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If you have ever been under general anesthetic, it is very unlikely you will recall anything that went on around you throughout the procedure. But according to researchers, the human brain can continue to show signs of perceptual awareness up to a certain point.
Researchers from the Centre for Functional Resonance Imaging of the Brain (FMRIB) at the University of Oxford in the UK, say through monitoring patients' brain waves while under anesthetic, they were able to pinpoint degrees of consciousness dependent on the doses of anesthetic administered.
The researchers say their findings could lead to personalized methods for administering accurate doses of anesthetic to patients undergoing operations, potentially reducing associated health risks.
The study, published in the journal Science Translational Medicine, involved monitoring 16 patients who received propofol - a standard anesthetic - over an extended period of time.
While the patients were anesthetized, researchers exposed them to various stimuli, some of which required motor responses. During the process, electrical activity in the patients' brains was monitored using electroencephalography (EEG).
From this, the researchers discovered similar patterns of behavior in all patients as they gradually lost consciousness under the anesthetic. However, these behaviors happened at different points for each individual.
Once the patients stopped responding to stimuli, it was found that slow-wave activity in the brain remained the same for each individual, even when higher does of anesthetic were administered.
Furthermore, the researchers uncovered a link between slow-wave saturation amplitude and grey matter volume in the frontal regions of their brains. Grey matter plays a part in routing sensory or motor stimuli to the central nervous system.
The researchers then used a combination of EEG and functional magnetic resonance imaging (fMRI) to measure the slow-wave activity in 12 of the patients' brains.
This revealed that when the patients were experiencing slow-wave activity, it caused the brain to become "isolated to the external world." Explaining this, the researchers say that the brain regions usually expected to respond to stimuli were no longer activated.
According to the researchers, this suggests there is an "optimum depth" of anesthesia that causes loss of perception, indicating that further anesthetic after this point is not needed.
At present, when a person receives anesthetic for an operation, their responses to the anesthetic are monitored through heart rate and rate of respiration.
However, the researchers say their findings suggest a more accurate method for monitoring anesthetic responses, by pinpointing a level of consciousness in an anesthetized brain.
Prof. Irene Tracey, director of the FMRIB at the University of Oxford and senior author of the study, says:
"Despite the hundreds of thousands of anesthetics administered daily to patients, remarkably there is no robust, individualized indicator of perceptual awareness available.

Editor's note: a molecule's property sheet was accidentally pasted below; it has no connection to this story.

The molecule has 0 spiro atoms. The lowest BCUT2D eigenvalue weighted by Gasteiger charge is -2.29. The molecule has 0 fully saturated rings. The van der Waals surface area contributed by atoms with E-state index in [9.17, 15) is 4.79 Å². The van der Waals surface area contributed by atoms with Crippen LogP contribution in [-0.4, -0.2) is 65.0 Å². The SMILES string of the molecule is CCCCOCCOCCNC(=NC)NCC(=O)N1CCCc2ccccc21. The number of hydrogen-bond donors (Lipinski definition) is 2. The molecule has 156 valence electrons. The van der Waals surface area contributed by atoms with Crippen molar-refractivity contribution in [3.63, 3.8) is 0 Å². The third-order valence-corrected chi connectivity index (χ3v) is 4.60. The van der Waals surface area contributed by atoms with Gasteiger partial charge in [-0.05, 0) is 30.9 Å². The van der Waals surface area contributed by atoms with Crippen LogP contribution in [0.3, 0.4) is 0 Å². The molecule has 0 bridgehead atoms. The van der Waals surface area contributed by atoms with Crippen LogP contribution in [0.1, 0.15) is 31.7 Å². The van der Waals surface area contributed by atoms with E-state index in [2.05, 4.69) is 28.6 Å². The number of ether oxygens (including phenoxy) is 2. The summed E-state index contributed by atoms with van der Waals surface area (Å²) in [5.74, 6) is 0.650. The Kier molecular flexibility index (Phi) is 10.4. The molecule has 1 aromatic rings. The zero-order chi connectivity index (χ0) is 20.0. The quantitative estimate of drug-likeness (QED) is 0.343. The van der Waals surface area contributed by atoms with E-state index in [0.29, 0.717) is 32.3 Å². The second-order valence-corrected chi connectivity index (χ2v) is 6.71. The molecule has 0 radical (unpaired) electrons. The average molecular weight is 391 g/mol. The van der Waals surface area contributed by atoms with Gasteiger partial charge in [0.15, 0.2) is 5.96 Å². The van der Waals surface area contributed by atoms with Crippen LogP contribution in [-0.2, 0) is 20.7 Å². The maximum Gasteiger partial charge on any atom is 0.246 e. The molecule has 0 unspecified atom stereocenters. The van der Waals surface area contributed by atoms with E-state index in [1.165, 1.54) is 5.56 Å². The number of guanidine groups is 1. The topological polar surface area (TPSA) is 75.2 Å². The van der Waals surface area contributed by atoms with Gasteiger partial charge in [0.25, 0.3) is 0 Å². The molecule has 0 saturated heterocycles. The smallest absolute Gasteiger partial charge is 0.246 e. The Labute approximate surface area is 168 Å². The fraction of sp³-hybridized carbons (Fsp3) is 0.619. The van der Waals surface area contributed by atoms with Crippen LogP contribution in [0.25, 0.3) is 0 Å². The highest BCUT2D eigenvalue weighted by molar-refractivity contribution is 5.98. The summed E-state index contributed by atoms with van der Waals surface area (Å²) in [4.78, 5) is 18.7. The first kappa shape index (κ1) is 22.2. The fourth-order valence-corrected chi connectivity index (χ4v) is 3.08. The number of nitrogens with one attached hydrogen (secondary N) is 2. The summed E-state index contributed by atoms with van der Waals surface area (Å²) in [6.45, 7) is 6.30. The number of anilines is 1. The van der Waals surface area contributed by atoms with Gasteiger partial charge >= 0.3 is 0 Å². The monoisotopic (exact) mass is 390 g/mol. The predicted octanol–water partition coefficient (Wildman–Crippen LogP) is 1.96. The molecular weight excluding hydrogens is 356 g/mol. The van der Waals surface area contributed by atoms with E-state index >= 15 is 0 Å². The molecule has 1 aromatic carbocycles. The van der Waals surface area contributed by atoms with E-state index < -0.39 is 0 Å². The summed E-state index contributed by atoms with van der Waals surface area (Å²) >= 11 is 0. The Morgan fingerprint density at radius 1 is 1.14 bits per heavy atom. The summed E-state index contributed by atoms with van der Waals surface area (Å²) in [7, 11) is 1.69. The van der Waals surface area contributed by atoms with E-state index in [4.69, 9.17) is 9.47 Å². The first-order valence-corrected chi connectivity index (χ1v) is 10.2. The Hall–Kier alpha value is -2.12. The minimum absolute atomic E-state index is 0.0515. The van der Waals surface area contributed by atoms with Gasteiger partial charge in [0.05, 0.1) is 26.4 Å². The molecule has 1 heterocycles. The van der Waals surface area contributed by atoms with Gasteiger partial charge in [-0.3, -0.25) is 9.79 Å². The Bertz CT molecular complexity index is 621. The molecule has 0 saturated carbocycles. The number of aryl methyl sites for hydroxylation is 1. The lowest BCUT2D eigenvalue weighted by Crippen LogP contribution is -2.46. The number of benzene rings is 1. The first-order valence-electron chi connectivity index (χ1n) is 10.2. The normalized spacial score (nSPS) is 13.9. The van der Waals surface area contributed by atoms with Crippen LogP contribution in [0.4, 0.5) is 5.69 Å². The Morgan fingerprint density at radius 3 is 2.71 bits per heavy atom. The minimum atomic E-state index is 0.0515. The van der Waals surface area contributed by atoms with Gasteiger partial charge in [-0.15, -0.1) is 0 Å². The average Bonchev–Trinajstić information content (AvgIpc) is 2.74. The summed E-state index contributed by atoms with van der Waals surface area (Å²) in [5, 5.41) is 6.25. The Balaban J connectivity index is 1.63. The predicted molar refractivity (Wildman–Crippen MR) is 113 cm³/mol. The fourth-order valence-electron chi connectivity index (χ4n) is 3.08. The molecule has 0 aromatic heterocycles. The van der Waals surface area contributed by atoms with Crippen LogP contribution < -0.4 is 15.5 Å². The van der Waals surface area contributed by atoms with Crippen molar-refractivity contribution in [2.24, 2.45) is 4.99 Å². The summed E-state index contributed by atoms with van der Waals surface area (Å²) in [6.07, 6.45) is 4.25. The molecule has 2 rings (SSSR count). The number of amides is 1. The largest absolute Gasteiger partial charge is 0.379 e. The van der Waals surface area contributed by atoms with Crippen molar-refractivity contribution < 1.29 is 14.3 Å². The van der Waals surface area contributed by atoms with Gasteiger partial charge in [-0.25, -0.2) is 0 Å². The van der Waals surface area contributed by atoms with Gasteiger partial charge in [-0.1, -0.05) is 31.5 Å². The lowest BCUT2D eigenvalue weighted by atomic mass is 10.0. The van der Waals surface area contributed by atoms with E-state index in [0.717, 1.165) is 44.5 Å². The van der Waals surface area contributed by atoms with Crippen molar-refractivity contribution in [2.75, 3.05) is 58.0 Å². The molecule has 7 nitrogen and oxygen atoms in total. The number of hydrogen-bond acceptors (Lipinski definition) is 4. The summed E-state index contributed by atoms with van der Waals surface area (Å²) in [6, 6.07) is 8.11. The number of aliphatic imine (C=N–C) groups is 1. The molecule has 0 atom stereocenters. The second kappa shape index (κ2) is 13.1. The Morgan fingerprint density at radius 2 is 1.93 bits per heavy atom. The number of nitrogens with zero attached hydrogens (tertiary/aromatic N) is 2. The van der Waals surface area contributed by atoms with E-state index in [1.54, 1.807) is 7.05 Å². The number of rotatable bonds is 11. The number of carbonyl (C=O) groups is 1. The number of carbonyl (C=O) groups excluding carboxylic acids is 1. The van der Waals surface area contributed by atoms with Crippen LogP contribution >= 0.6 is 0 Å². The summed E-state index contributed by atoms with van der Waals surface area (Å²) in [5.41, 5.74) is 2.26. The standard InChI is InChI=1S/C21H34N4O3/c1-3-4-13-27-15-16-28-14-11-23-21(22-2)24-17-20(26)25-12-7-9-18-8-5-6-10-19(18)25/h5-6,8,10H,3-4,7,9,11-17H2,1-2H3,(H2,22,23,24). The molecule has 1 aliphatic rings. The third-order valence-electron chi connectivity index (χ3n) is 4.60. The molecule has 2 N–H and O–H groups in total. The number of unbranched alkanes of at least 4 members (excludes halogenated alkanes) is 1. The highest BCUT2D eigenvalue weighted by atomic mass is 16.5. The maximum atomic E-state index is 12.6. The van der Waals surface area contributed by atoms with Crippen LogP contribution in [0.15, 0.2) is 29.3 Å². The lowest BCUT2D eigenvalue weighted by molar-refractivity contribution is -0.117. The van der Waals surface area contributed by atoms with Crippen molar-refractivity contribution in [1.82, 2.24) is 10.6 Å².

While we can indirectly gauge whether a patient physically responds to their environment, this imaging method offers a much more nuanced approach."
The research team say that the risk of side-effects as a result of anesthetic is low overall, and the chance of waking up through an operation is even lower. According to the Mayo Clinic, around one or two people in every 1,000 wake up briefly while under general anesthetic.
But the researchers note that the research may help older people, or those who have neurological or cardiac problems, who are more vulnerable to complications following high doses of anesthetic.
"With the growing use of anesthetics in the elderly and other at-risk groups, understanding the minimal dose required to induce the necessary level of anesthesia is hugely important," says Prof. Hugh Perry, chair of the Neurosciences and Mental Health Board at the Medical Research Council who part-funded the study.
"This work is an excellent example of implementing cutting-edge imaging techniques in a way that provides an excellent scientific foundation for new ways of treating vulnerable patients."
Earlier this year, Medical News Today reported on a study suggesting that general anesthesia increases the risk of dementia among elderly patients.
Written by Honor Whiteman
Copyright: Medical News Today
Not to be reproduced without the permission of Medical News Today.
Slow-Wave Activity Saturation and Thalamocortical Isolation During Propofol Anesthesia in Humans, Róisín Ní Mhuircheartaigh, Catherine Warnaby, Richard Rogers, Saad Jbabdi, Irene Tracey, published in Science Translational Medicine, 23 October 2013.
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Whiteman, Honor. "Brain 'shows signs of consciousness' under general anesthetic." Medical News Today. MediLexicon, Intl., 24 Oct. 2013. Web.
9 Dec. 2013. <http://www.medicalnewstoday.com/articles/267804>
Whiteman, H. (2013, October 24). "Brain 'shows signs of consciousness' under general anesthetic." Medical News Today. Retrieved from
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